I brought a 40L backpack (carry on) and a fairly large duffel bag (checked-in). Most of my items were in the duffel bag. I also bought a fanny pack and a foldable duffle backpack/side bag with me. When we were on the road, our bags were in the car most of the time… so the fanny pack came in handy when we needed to get out of the car for a quick site visit or when we stopped to have lunch. The foldable duffle bag came in handy on the days when we didn’t have our driver and explored the city on our own.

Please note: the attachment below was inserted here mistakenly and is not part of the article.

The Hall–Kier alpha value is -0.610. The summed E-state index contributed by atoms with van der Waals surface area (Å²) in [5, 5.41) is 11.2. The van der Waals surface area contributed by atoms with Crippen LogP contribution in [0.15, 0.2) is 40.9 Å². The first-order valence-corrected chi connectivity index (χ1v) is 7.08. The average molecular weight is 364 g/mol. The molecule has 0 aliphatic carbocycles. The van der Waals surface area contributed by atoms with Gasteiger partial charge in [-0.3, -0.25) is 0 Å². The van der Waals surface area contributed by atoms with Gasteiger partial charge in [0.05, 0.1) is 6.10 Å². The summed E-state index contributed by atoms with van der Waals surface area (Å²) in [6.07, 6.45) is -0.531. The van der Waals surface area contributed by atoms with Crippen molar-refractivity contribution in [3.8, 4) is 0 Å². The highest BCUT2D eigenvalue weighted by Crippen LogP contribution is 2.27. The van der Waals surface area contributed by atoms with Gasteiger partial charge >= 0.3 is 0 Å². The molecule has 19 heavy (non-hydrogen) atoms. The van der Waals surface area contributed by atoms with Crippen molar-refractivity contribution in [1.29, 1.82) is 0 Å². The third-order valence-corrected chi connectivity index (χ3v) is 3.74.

- Diamox medications for high altitude sickness. In HK, there’s 2 way to purchase this medication – 1) the ‘legal’ way which is through franchised drugstores like Watsons and Mannings but this require a doctor’s note, 2) the ‘illegal’ way through neighborhood drugstores which doesn’t require a doctor’s note. As for me, initially, to be on the safe side, I went to my family doctor to get the medicine but I was only prescribed 4 days of medication so I ended up going to the neighborhood drugstore to purchase more since it was just the same. It also turned out that my insurance didn’t covered the medication so it was way overpriced/overcharged vs simply buying from the neighborhood pharmacy. I took the medication 1 day prior to my departure and continued to take the meds until my last day of the trip (1 tablet in the morning and before bed time). I honestly didn’t experience too much of an issue with high altitude sickness. I did experience a minor headache on the first day and shortness of breath during my trip especially while walking uphill as well as slight fatigueness but overall, it was tolerable and did not interfere with my trip too much. Diamox did had a side effect on me and it was this tingly numbness on either my fingers, feet or my face and I would experience it on random times.